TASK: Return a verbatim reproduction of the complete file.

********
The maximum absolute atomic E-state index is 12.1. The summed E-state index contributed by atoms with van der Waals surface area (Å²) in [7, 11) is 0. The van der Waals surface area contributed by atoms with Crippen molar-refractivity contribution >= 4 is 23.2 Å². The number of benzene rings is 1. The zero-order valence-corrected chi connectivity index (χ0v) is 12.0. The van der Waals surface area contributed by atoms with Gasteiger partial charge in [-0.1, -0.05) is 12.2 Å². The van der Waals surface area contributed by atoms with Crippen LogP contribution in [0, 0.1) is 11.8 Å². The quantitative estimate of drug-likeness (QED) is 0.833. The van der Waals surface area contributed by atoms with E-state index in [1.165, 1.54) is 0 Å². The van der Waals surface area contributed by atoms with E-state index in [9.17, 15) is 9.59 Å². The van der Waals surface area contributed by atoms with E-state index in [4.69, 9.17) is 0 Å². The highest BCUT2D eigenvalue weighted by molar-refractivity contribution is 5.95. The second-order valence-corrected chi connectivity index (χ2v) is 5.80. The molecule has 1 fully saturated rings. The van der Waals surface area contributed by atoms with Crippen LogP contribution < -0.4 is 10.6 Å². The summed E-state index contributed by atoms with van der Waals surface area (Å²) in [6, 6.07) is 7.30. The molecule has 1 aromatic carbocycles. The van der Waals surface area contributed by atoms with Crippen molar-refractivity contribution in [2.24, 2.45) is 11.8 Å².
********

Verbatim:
The maximum absolute atomic E-state index is 12.1. The summed E-state index contributed by atoms with van der Waals surface area (Å²) in [7, 11) is 0. The van der Waals surface area contributed by atoms with Crippen molar-refractivity contribution >= 4 is 23.2 Å². The number of benzene rings is 1. The zero-order valence-corrected chi connectivity index (χ0v) is 12.0. The van der Waals surface area contributed by atoms with Gasteiger partial charge in [-0.1, -0.05) is 12.2 Å². The van der Waals surface area contributed by atoms with Crippen LogP contribution in [0, 0.1) is 11.8 Å². The quantitative estimate of drug-likeness (QED) is 0.833. The van der Waals surface area contributed by atoms with E-state index in [1.165, 1.54) is 0 Å². The van der Waals surface area contributed by atoms with E-state index in [9.17, 15) is 9.59 Å². The van der Waals surface area contributed by atoms with E-state index in [4.69, 9.17) is 0 Å². The highest BCUT2D eigenvalue weighted by molar-refractivity contribution is 5.95. The second-order valence-corrected chi connectivity index (χ2v) is 5.80. The molecule has 1 fully saturated rings. The van der Waals surface area contributed by atoms with Crippen LogP contribution < -0.4 is 10.6 Å². The summed E-state index contributed by atoms with van der Waals surface area (Å²) in [6, 6.07) is 7.30. The molecule has 1 aromatic carbocycles. The van der Waals surface area contributed by atoms with Crippen molar-refractivity contribution in [2.24, 2.45) is 11.8 Å².